Margaret Buffie’s Winter Shadows tells the intertwined stories of two Manitoba girls who are separated by time but united by parallel situations. Their timelines intersect at similar moments in their lives when they are trying to adjust to reconfigurations of their families, brought about by the remarriage of their fathers. The strained relationships with their stepmothers and stepsiblings form the bulk of the crises in the novels, and at moments of particular emotional distress, the girls have visions of each other that give them strength and encouragement; the past and future influence each other for the better. The modern Cassandra is worried she is losing her mind and seeing ghosts, but Beatrice, who lives in the nineteenth century (and is later revealed as Cassandra’s ancestor), is closer to her First Nations roots and more open-minded about visions. Although the wicked stepmother paradigm seems to be followed initially, the novels move towards better comprehension of the stepmothers’ characters, not surprisingly misinterpreted by the teenagers at the beginning. The novel’s hopeful ending comes from more effective communication and greater understanding of others’ positions, an understanding that leaves the protagonists with an improved, if not an ideal relationship with the stepfamily....Cassandra and Beatrice are sympathetic protagonists whose stories of eventual personal empowerment are thought-provoking. The well-told narrative and the argument that critical thinking leads to compassion and just action towards others make ... attractive choice for young adults.

American Library Assoc's BOOKLIST: January 2011
Hatred for their wicked stepmothers bonds two girls living in a stone house in Manitoba, Canada, more than 150 years apart. Grieving for her dead mother, high-school senior Cass is furious that she has to share a room with the daughter of her dad’s new, harsh-tempered wife. Then she finds the 1836 diary of Beatrice, who is part Cree and faces vicious racism as a “half-breed” in her mostly white community. In her journal entries, Beatrice weighs her feelings toward the town minister, who she thinks about marrying, and the free-thinking Duncan, who may just be a troublemaker. As Cass bonds with her classmate Martin, she begins to see Beatrice in her dreams and even writes advice to Beatrice in her diary. The alternating narratives are gripping, and the characters are drawn with rich complexity; even the stepmothers are finally humanized. Readers will be pulled in by the searing history of bigotry as well as the universals of family conflict, love, and friendship. Grades 7-10. --Hazel Rochman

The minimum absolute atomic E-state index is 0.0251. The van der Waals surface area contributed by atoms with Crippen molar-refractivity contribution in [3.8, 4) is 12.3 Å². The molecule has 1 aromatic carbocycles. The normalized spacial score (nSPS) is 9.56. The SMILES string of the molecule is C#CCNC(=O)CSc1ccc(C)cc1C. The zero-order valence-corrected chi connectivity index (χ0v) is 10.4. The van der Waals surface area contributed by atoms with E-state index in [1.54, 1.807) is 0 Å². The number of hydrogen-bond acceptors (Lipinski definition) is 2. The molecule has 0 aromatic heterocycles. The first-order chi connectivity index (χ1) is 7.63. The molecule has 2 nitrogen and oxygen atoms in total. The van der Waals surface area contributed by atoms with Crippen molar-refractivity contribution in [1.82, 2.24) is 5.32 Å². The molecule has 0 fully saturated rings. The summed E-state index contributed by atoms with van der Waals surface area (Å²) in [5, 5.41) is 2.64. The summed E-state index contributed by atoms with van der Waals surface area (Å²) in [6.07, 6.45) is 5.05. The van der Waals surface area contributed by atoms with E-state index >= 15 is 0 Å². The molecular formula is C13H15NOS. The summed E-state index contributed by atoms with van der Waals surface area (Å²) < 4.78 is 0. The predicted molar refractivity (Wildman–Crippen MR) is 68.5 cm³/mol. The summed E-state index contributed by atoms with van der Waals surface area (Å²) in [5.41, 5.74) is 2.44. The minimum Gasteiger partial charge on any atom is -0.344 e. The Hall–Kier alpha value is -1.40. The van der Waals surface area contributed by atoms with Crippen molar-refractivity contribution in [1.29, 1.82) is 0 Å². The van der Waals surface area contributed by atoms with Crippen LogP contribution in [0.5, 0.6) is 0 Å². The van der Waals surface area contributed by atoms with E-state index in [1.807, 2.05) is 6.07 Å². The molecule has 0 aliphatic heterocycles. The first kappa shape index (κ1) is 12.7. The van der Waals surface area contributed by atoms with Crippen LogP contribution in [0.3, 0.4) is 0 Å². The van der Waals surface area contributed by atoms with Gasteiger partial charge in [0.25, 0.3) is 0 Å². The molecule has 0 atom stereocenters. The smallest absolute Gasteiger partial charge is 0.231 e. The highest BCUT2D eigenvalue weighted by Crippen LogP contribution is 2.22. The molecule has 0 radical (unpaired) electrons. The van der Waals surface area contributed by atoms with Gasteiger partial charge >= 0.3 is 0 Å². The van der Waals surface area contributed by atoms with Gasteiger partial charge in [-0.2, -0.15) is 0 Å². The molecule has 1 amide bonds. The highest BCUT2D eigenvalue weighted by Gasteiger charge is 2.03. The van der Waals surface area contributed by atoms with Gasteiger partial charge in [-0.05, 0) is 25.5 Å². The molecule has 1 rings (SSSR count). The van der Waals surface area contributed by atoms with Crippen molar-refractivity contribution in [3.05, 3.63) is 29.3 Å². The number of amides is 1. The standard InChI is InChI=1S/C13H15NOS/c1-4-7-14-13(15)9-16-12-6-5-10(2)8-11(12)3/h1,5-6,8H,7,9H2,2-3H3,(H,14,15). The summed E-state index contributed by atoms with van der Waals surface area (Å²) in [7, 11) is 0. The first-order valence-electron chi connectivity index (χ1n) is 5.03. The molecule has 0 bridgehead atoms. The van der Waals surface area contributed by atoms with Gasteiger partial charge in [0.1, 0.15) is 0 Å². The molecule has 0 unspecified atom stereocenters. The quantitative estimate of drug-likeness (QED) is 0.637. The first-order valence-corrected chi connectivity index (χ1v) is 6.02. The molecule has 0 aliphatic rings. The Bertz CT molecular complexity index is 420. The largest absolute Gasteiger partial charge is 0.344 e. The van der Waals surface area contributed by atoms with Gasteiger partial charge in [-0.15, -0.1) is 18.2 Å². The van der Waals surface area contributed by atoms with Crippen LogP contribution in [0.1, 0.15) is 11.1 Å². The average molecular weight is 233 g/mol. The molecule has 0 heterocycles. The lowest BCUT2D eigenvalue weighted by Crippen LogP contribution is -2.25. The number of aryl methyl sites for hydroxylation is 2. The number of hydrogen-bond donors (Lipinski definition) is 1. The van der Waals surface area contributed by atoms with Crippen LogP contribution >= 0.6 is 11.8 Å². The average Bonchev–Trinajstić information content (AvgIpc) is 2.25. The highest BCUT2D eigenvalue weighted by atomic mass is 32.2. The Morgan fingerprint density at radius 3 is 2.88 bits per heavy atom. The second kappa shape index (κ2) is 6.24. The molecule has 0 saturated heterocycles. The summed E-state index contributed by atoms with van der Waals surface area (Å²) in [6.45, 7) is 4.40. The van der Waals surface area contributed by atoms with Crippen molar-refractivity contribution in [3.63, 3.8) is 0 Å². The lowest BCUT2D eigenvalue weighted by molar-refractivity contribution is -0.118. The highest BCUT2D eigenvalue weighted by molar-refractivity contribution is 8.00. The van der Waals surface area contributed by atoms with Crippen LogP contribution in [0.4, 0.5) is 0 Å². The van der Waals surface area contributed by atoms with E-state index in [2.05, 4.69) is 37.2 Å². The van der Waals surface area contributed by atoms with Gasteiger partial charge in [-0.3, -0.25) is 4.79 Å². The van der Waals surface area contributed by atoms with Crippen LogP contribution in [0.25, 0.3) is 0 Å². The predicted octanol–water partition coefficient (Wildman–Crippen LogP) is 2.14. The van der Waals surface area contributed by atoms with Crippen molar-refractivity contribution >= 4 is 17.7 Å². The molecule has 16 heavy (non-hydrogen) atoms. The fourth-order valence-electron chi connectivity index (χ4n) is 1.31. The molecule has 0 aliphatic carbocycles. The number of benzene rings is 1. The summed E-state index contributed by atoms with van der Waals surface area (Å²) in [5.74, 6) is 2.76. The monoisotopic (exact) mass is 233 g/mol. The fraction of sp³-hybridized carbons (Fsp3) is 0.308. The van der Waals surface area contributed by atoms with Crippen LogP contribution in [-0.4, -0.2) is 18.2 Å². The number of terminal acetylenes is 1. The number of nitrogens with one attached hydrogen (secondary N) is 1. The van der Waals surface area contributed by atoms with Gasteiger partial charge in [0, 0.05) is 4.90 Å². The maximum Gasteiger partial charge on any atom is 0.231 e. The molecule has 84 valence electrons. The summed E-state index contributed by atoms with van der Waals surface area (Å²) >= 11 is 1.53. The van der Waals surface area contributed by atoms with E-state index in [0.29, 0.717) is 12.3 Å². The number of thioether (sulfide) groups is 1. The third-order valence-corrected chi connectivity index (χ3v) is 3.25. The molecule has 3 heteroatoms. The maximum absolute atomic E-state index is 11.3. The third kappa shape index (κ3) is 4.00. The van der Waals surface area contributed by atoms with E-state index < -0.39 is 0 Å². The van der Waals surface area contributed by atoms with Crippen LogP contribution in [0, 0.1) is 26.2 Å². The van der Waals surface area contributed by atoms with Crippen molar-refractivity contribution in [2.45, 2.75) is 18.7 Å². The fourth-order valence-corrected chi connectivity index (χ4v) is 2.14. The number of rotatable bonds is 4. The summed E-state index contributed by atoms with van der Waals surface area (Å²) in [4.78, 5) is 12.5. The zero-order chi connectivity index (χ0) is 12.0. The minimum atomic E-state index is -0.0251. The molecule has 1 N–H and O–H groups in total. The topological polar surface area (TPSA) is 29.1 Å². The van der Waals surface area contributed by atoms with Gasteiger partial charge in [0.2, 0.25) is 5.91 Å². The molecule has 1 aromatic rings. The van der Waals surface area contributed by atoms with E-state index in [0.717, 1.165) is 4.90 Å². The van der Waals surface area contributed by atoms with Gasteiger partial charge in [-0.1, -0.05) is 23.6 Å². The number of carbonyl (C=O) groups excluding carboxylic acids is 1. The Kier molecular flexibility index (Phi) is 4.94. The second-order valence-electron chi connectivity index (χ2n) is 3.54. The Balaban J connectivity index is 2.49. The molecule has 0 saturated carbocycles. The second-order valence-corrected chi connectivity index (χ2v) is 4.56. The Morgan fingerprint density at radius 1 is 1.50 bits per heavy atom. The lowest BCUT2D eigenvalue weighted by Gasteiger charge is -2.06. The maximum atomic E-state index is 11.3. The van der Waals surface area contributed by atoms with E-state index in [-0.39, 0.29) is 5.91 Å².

Vicky Metcalf Award-Winner Margaret
Buffie returns with a breathtaking novel
 that is part realism, part time-travel fantasy,
and part coming of age tale. Winter
Shadows focuses on two young women who
live in the same Manitoba home a century and a half apart.....
This communication across time obviously
draws on the conventions of fantasy, but these elements
arenever forced or implausible, and there is plenty of